You mentioned that you are interested in new longs in real estate. Take a look at AHT, which is a hotel reit. It trades at exactly half of book value and pays a 5.5% dividend yield. They recently bought the 24 hotel portfolio of Highland Hospitality for a total of 128 hotels and are bringing the new hotels up to speed. Their hotels are a mix from Hampton Inn on the low end all the way to a single Ritz-Carlton, but most are Embassy Suites, Marriotts, Hiltons, Sheratons and other mid to upper-mid range US hotels. Like other Hotel REITs they have been beaten down on recession fears. Hotels are always the most sensitive to economic concerns, due to their ultra-short (one night) leases and hotel REITs will bounce back more than other REIT classes. AHT has a high but manageable debt load and yesterday they provided 3rd quarter AFFO (adjusted funds from operations) guidance of $0.36 to $0.40. If you take the midpoint of $0.38, AHT is currently trading an price/AFFO ratio of 4.8. In a normal economy, anything under 10 is cheap, but currently fear trumps greed. If the US experiences a deep recession, AHT will go much lower. If we have a moderate recession, the share price already reflects that probability. A more positive scenario would result in a much higher share price. Personally, I would hold out for $15-$20 a share.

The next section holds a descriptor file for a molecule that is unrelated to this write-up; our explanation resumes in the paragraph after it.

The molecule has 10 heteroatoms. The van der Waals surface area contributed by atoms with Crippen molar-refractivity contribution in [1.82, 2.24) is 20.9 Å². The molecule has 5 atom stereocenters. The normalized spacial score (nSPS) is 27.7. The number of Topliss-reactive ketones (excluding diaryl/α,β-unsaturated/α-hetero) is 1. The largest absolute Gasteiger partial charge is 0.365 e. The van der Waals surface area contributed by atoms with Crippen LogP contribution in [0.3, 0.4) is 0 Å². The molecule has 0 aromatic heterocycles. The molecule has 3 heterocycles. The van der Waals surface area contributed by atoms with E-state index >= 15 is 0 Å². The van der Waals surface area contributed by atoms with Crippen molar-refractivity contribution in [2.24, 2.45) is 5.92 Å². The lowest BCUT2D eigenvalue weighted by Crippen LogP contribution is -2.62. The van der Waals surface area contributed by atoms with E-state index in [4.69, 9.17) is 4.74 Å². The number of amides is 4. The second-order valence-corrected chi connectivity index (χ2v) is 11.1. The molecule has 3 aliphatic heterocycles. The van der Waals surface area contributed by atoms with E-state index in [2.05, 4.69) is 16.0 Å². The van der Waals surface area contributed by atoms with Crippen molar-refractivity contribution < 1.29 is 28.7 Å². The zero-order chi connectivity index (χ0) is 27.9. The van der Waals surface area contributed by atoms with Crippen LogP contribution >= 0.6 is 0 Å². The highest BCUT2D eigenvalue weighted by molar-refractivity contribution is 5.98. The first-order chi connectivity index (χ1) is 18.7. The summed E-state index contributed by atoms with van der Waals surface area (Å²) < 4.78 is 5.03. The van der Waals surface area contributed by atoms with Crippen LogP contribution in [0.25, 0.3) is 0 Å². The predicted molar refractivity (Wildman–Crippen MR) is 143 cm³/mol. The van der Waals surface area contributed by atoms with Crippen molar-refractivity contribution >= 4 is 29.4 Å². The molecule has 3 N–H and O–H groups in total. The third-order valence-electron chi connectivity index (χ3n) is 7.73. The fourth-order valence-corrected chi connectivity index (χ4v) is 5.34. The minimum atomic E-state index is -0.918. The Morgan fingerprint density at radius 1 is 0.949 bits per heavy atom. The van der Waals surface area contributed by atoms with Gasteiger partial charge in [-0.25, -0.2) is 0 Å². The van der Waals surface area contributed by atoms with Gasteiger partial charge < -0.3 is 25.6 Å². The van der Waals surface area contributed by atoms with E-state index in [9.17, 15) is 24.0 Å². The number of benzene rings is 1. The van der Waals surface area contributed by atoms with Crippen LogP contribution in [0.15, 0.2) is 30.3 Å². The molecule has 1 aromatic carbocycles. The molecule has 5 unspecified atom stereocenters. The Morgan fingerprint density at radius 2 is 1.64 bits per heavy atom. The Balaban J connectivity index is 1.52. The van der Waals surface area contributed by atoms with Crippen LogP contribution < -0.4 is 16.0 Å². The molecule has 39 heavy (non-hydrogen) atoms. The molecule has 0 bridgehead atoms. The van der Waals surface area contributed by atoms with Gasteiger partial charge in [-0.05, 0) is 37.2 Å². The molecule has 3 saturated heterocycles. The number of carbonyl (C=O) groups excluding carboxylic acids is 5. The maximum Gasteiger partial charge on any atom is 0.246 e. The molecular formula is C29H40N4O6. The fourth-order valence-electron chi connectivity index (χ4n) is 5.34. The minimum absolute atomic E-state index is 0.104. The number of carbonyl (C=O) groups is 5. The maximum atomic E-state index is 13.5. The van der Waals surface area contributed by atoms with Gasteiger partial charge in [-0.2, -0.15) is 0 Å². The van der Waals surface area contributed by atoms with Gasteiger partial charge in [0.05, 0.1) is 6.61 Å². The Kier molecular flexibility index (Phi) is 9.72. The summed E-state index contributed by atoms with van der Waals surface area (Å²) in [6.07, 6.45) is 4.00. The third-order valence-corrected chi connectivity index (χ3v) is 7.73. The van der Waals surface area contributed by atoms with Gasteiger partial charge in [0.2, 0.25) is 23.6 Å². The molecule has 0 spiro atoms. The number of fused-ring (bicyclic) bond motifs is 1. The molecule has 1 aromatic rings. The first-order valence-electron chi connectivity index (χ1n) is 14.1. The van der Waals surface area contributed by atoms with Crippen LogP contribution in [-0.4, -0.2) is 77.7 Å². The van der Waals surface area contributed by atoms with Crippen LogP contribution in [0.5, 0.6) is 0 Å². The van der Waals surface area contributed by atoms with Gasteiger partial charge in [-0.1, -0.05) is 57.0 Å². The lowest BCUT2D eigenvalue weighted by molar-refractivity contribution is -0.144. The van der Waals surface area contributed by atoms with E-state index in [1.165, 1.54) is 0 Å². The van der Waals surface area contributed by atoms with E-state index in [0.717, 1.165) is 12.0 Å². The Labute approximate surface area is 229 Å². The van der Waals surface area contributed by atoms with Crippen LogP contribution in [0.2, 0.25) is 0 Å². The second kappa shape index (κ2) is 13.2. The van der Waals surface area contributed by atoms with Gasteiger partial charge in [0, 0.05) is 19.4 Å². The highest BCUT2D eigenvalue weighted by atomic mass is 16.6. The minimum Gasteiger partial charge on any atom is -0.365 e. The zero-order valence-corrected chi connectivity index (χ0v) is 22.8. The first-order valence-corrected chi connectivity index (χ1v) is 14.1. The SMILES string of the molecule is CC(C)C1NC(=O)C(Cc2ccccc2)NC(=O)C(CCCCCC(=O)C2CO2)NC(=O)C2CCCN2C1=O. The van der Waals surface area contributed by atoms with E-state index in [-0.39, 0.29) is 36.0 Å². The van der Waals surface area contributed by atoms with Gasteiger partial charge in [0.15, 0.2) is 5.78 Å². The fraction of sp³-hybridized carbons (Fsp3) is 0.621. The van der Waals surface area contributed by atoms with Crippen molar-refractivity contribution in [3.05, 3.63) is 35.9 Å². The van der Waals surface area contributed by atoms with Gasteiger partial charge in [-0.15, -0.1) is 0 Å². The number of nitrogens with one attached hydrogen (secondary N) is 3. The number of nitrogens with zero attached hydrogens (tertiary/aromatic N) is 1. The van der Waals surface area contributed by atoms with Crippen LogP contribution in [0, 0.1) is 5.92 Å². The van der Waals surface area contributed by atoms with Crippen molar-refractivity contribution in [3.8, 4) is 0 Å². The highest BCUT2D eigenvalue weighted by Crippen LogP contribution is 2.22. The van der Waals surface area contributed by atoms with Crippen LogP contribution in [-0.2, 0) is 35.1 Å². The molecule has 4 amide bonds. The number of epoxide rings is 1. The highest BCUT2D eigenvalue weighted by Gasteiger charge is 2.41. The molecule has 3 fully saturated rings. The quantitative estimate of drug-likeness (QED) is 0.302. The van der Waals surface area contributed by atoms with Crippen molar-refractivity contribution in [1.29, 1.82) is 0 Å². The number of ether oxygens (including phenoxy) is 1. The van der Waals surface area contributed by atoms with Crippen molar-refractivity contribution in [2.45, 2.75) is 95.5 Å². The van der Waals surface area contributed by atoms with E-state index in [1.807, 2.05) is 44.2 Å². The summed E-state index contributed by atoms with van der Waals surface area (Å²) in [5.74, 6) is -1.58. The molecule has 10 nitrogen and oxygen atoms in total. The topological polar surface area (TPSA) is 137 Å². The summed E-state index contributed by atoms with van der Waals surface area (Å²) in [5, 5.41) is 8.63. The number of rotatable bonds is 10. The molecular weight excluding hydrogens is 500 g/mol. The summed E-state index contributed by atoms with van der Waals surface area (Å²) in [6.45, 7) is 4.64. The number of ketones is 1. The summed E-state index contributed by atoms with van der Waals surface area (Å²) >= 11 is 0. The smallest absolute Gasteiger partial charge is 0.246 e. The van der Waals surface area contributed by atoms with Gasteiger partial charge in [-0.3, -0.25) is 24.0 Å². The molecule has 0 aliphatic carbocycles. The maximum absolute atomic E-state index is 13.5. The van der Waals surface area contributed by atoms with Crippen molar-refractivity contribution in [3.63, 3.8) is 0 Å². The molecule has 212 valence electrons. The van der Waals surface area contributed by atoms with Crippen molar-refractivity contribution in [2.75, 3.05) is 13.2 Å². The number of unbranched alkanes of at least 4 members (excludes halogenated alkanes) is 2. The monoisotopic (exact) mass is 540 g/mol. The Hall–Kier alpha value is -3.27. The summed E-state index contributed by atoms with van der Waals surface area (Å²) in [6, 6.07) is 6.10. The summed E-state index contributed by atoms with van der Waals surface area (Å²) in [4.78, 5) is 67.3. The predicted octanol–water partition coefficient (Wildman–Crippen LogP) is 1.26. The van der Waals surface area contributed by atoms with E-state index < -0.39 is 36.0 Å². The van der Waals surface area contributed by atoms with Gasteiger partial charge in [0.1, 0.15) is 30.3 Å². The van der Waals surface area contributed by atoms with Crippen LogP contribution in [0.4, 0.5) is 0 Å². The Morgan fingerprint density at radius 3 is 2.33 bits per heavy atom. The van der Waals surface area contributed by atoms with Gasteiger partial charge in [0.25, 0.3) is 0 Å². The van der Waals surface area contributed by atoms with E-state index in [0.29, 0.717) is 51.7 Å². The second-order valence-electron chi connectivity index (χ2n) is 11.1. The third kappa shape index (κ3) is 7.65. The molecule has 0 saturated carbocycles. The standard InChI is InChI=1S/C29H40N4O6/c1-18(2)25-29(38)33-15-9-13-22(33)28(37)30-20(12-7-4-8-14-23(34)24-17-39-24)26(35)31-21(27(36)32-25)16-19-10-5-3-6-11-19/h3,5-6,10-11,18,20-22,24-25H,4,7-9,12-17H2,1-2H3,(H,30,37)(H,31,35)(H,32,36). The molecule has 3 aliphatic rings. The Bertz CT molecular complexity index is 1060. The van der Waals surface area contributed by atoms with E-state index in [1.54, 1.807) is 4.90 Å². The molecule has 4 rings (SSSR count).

AHT looks intersting. I got into HPT just a short while ago. Do you think the discount is because investors feel the highend nature of their hotels might cause them to become victim of a bad economy? However they didn't seem to be hurt by the 2008 recession and came out of it even stronger.
The management of AHT performed well during the 2008-9 meltdown, although the stock still collapsed, due to indiscriminate selling. I was lucky enough to buy some at $0.99/share at the bottom of the abyss and continued to buy more as the REIT rebounded. I think that the big discount on AHT is due to recession fears and the high debt load (which they manage well). There is a very positive article on Starwood (HOT) in this week's Barron's. Many of the positive points also apply to AHT, with the largest exception concerning the fast growth in Chinese domestic tourism. AHT has no foreign exposure, while HOT is expanding in China. However, by any measure AHT is much cheaper than HOT. I own AWP for foreign RE exposure and have been attracted by the large discount to NAV.
The Barron's article takes at stab at valuing HOT, based on sales this year of 17 full service hotels (sold by various sellers) at an average cost per room of $425K. AHT bought the Highland 28 hotel portfolio for $158K "per key", which is their parlance for "per room". Now, I admit that the Highland hotels are not worth $425K/room, but a reasonable value would be in the $250-$300K/room range, so as far as I can guesstimate they got a great deal. Add to this that REVPAR (revenue per available room) continue to rise. Also, nobody in their right mind is building hotels (or building much of anything for that matter) in the USA. That bodes well for future supply/demand balance.
When eventually the market looks favorably on hotels, AHT will rebound strongly. I can afford to wait patiently while collecting the dividend.